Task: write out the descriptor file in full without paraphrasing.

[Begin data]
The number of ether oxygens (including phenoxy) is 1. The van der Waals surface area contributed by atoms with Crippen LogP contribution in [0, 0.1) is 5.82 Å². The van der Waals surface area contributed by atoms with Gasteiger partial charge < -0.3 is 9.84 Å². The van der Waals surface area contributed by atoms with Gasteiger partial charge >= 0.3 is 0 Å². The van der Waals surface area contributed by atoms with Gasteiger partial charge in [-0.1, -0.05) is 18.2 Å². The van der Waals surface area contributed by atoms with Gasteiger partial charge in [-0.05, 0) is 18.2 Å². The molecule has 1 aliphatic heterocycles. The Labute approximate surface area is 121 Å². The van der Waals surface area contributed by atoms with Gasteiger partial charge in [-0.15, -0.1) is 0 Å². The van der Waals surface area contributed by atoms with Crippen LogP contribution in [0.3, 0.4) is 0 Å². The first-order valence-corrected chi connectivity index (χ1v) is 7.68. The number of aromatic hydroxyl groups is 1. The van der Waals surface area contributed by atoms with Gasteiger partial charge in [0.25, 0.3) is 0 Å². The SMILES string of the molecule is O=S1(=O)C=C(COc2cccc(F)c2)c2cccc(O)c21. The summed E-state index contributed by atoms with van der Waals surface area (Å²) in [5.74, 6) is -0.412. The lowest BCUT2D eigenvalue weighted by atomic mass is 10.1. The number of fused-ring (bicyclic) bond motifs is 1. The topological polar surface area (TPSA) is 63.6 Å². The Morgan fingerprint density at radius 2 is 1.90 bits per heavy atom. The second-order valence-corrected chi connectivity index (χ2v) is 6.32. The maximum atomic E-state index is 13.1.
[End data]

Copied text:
The number of ether oxygens (including phenoxy) is 1. The van der Waals surface area contributed by atoms with Crippen LogP contribution in [0, 0.1) is 5.82 Å². The van der Waals surface area contributed by atoms with Gasteiger partial charge < -0.3 is 9.84 Å². The van der Waals surface area contributed by atoms with Gasteiger partial charge >= 0.3 is 0 Å². The van der Waals surface area contributed by atoms with Gasteiger partial charge in [-0.1, -0.05) is 18.2 Å². The van der Waals surface area contributed by atoms with Gasteiger partial charge in [-0.05, 0) is 18.2 Å². The molecule has 1 aliphatic heterocycles. The Labute approximate surface area is 121 Å². The van der Waals surface area contributed by atoms with Gasteiger partial charge in [-0.15, -0.1) is 0 Å². The van der Waals surface area contributed by atoms with Crippen LogP contribution in [0.3, 0.4) is 0 Å². The first-order valence-corrected chi connectivity index (χ1v) is 7.68. The number of aromatic hydroxyl groups is 1. The van der Waals surface area contributed by atoms with Gasteiger partial charge in [0.25, 0.3) is 0 Å². The SMILES string of the molecule is O=S1(=O)C=C(COc2cccc(F)c2)c2cccc(O)c21. The summed E-state index contributed by atoms with van der Waals surface area (Å²) in [5.74, 6) is -0.412. The lowest BCUT2D eigenvalue weighted by atomic mass is 10.1. The number of fused-ring (bicyclic) bond motifs is 1. The topological polar surface area (TPSA) is 63.6 Å². The Morgan fingerprint density at radius 2 is 1.90 bits per heavy atom. The second-order valence-corrected chi connectivity index (χ2v) is 6.32. The maximum atomic E-state index is 13.1.